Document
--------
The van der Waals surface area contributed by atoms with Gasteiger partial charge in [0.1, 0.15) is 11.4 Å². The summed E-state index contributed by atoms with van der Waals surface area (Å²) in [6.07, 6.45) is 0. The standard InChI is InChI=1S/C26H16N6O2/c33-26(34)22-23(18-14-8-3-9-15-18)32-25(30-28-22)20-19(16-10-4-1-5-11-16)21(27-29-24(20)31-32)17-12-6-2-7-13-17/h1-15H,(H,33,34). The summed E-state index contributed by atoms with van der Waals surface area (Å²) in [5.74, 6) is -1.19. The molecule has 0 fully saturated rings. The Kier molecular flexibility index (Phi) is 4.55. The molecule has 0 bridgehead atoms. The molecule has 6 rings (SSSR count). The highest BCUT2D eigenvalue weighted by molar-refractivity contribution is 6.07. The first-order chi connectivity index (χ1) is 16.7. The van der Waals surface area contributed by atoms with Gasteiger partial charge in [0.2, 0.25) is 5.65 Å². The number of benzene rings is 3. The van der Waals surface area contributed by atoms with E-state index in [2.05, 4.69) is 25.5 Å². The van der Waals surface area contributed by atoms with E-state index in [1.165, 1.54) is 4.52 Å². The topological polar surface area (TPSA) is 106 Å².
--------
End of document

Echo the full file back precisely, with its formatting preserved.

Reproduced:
The van der Waals surface area contributed by atoms with Gasteiger partial charge in [0.1, 0.15) is 11.4 Å². The summed E-state index contributed by atoms with van der Waals surface area (Å²) in [6.07, 6.45) is 0. The standard InChI is InChI=1S/C26H16N6O2/c33-26(34)22-23(18-14-8-3-9-15-18)32-25(30-28-22)20-19(16-10-4-1-5-11-16)21(27-29-24(20)31-32)17-12-6-2-7-13-17/h1-15H,(H,33,34). The summed E-state index contributed by atoms with van der Waals surface area (Å²) in [5.74, 6) is -1.19. The molecule has 0 fully saturated rings. The Kier molecular flexibility index (Phi) is 4.55. The molecule has 0 bridgehead atoms. The molecule has 6 rings (SSSR count). The highest BCUT2D eigenvalue weighted by molar-refractivity contribution is 6.07. The first-order chi connectivity index (χ1) is 16.7. The van der Waals surface area contributed by atoms with Gasteiger partial charge in [0.2, 0.25) is 5.65 Å². The number of benzene rings is 3. The van der Waals surface area contributed by atoms with E-state index in [2.05, 4.69) is 25.5 Å². The van der Waals surface area contributed by atoms with E-state index in [1.165, 1.54) is 4.52 Å². The topological polar surface area (TPSA) is 106 Å².